BRIEF DESCRIPTION OF DRAWINGS

The foregoing and other features and advantages of the invention will be apparent from the following description of embodiments hereof as illustrated in the accompanying drawings. The accompanying drawings, which are incorporated herein and form a part of the specification, further serve to explain the principles of the invention and to enable a person skilled in the pertinent art to make and use the invention. The drawings are not to scale.

FIG. 1 is a schematic illustration of a system including a haptic peripheral according to an embodiment hereof, wherein the system also includes a host computer and display.

FIG. 2 is a block diagram of the system of FIG. 1.

FIG. 3 is a sectional view of the haptic peripheral of FIG. 1 to illustrate the internal components thereof, wherein a deformable substrate of the haptic peripheral is a parallelogram shaped into an oval.

FIG. 4 is a cross-section of the deformable substrate of the haptic peripheral of FIG. 3.

FIG. 5 is a perspective view of a portion of the deformable substrate of FIG. 4.

FIG. 6 is a schematic illustration of deformation of the deformable substrate of FIG. 4, wherein smart material actuators are positioned on opposing exterior surfaces of user contact portions of the deformable substrate.

FIG. 7 is a schematic illustration of deformation of the deformable substrate of FIG. 4, wherein smart material actuators are positioned on opposing interior surfaces of user contact portions of the deformable substrate.

FIG. 8 is a schematic illustration of deformation of the deformable substrate of FIG. 4, wherein smart material actuators are positioned on opposing exterior surfaces and opposing interior surfaces of user contact portions of the deformable substrate.

FIG. 9 is a schematic illustration of deformation of the deformable substrate of FIG. 4, wherein smart material actuators are positioned on opposing exterior surfaces and opposing interior surfaces of hinges of the deformable substrate.

FIG. 10 is an exploded perspective view of a portion of the deformable substrate of FIG. 4 and a smart material or piezoelectric actuator.

FIG. 10A is a perspective view of the components of FIG. 10 coupled together.

FIG. 10B is a perspective view of FIG. 10A after producing an electric charge and bending in response thereto.

FIG. 11 is an exploded perspective view of a coupling mechanism of FIG. 3, wherein the coupling mechanism is utilized to couple the deformable substrate to a housing such that the deformable substrate is moveable relative thereto.

FIG. 12 is a perspective of a deformable substrate according to another embodiment hereof, wherein the deformable substrate is an ovoid.

FIG. 13 is a perspective view of a haptic peripheral according to another embodiment hereof, wherein the haptic peripheral is a gaming controller that includes a deformable substrate for providing haptic effects to a user.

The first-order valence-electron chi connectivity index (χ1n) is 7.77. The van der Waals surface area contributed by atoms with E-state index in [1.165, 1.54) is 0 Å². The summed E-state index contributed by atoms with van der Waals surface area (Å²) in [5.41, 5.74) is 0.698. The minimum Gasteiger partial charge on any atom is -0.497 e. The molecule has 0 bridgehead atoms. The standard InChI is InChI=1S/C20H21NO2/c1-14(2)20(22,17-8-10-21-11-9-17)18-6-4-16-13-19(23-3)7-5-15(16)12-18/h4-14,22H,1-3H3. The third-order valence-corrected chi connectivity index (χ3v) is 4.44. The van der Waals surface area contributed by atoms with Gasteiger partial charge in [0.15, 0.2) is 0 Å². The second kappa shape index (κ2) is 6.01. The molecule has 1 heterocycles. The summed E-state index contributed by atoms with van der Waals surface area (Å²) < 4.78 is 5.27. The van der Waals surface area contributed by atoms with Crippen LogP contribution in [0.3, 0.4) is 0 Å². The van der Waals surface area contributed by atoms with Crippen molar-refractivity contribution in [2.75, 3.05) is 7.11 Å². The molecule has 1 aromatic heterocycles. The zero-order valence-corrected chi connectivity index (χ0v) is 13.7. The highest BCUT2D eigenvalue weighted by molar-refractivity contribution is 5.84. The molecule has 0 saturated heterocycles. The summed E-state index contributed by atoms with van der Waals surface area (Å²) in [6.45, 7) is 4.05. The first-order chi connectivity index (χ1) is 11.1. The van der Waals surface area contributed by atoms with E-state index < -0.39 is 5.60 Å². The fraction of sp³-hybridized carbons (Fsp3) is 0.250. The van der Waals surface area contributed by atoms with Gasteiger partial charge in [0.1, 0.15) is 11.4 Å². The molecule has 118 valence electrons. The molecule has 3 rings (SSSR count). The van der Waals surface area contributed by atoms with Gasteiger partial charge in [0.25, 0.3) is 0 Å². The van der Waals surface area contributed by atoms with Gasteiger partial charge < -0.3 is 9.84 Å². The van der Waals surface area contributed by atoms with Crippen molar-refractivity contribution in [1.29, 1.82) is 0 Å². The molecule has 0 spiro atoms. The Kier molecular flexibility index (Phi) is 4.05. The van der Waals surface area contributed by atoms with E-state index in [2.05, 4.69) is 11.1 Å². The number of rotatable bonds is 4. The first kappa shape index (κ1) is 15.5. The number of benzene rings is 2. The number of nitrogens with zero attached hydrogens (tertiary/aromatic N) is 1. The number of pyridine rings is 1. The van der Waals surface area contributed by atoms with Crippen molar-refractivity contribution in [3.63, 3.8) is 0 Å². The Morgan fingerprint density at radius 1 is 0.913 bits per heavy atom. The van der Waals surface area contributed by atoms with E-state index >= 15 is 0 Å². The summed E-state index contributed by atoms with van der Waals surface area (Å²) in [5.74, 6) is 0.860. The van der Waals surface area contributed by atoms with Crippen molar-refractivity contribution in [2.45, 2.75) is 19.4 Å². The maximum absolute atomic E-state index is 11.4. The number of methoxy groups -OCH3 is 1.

FIG. 14 is another perspective view of the haptic peripheral of FIG. 13.

FIG. 15 is a block diagram of the haptic peripheral of FIG. 13 in conjunction with a host computer.

FIG. 16 is a perspective view of a haptic peripheral according to another embodiment hereof, wherein the haptic peripheral is a gaming tablet that includes a deformable substrate for providing haptic effects to a user.

FIG. 17 is a block diagram of the gaming table of FIG. 16.

FIG. 18 is a perspective view of a haptic peripheral according to another embodiment hereof, wherein the haptic peripheral is a gaming controller that includes a deformable substrate incorporated onto a trigger user input element for providing haptic effects to a user.

DETAILED DESCRIPTION OF THE INVENTION

Specific embodiments of the present invention are now described with reference to the figures, wherein like reference numbers indicate identical or functionally similar elements.

The following detailed description is merely exemplary in nature and is not intended to limit the invention or the application and uses of the invention. Furthermore, there is no intention to be bound by any expressed or implied theory presented in the preceding technical field, background, brief summary or the following detailed description. Furthermore, although the following description is directed to gaming devices and controllers for gaming devices, those skilled in the art would recognize that the description applies equally to other haptic feedback devices.

Embodiments hereof relate to a haptic peripheral of a haptic feedback system, the haptic peripheral including a housing, a deformable substrate coupled to the housing to be moveable thereto, and a smart material actuator coupled to a surface of the deformable substrate. The smart material actuator is configured to receive a control signal from a processor and is configured to produce a force that deforms the deformable substrate relative to the housing in response to the control signal from the processor to thereby provide a haptic effect to a user of the haptic peripheral. The deformable substrate is configured to amplify or increase the deformation of the deformable substrate relative to the housing. More particularly, at least a first portion of the deformable substrate is stiffer than a second portion of the deformable substrate such that the deformable substrate is configured to increase the deformation of the deformable substrate relative to the housing. The haptic peripheral is thus a graspable device that utilizes a solid substrate and smart material actuators to provide amplified deformation and haptics sensations that significantly improve the quality of user experience in virtual reality and video gaming interactions. Advantages of haptic peripherals described herein include that the deformable substrate is very thin (i.e., less than 2 mm thickness), is light weight (i.e., less than 20 grams), the smart material actuation is quiet, the smart material actuation is low power, the smart material actuation operates in a broad range of frequencies (0.1 to 1 Khz), and the smart material actuation delivers smooth sinusoidal deformation and/or sharp deformation for up to 5 mm.